So this is what the life in a developing country concretely is.

When you look at the world from this angle, it’s very obvious for everyone that the need for understanding, tolerance, education and aid is essential.

Empathy is an ability to empathize with someone else’s situation.
It’s the beginning of all aid.


So, if you woke up healthy this morning, you’re luckier than one million people who won’t be able to live till next week.
If you have never seen battles of a war, or experienced loneliness in a prison, torture or hunger – you’re luckier than 500 million people in this world.
If you’re able to go to church without the fear of others’ hatred, imprisonment or death – you’re luckier than 3 billion people in this world.
If you have food in the fridge, clothes on your body, a roof above your head and a bed where to sleep – you’re richer than 75% of the people in the world.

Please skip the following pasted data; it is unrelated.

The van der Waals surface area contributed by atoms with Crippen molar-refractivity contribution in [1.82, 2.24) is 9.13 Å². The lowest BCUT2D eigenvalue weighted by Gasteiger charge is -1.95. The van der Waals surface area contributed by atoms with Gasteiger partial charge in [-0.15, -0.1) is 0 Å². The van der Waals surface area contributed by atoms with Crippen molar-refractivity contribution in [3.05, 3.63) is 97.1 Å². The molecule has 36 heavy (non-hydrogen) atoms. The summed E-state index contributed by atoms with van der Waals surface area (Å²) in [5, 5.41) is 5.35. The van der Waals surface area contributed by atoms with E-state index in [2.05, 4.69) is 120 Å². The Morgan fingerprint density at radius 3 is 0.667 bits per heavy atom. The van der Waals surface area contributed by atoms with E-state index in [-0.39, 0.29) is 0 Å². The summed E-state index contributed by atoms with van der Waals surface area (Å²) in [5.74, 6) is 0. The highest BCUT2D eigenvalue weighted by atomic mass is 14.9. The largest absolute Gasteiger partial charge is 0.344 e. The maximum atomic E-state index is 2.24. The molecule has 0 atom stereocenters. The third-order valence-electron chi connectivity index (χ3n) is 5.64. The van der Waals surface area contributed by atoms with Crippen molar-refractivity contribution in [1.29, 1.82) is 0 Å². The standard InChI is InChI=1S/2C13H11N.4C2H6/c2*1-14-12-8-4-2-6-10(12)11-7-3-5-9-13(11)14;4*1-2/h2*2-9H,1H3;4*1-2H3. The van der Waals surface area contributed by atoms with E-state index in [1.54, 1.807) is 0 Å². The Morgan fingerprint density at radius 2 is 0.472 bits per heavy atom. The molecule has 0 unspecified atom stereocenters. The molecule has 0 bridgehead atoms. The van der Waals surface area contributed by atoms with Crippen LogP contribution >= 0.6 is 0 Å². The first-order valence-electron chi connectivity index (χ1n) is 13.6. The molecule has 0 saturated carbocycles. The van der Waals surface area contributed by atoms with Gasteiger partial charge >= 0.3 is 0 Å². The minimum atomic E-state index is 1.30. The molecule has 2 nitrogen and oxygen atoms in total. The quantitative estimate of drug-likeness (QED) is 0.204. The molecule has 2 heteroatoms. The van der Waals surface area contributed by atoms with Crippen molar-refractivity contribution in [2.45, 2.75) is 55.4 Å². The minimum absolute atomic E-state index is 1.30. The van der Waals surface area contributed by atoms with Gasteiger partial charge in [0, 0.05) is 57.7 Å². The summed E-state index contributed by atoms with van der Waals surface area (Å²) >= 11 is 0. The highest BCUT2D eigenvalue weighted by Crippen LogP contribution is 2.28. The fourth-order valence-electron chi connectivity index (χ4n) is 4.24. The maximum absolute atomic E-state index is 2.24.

If you have a bank account or money in your wallet – you’re one of the 8% of the wealthy people of the world.

We’re all victims of the conditions – some winners, some losers.
We may congratulate ourselves and enjoy our healthy, safe and wealthy life in Finland, but please do remember that

Empathy is an ability to empathize with someone else’s situation.
It’s the beginning of all aid.


(African statistics from Plan Finland's campaign www.entajos.fi)

Wednesday, November 14, 2007

Fund Raising




By Tiina Mustakangas-Laukka

Thanks to the visit of the Commissinor of Unesco in Tanzania, Mrs. Modester M. Mwinula, at our school in November, Haukipudas High School now has a friendship school, Benjamini Mkapa Secondary School, in Dar es Salaam, Tanzania.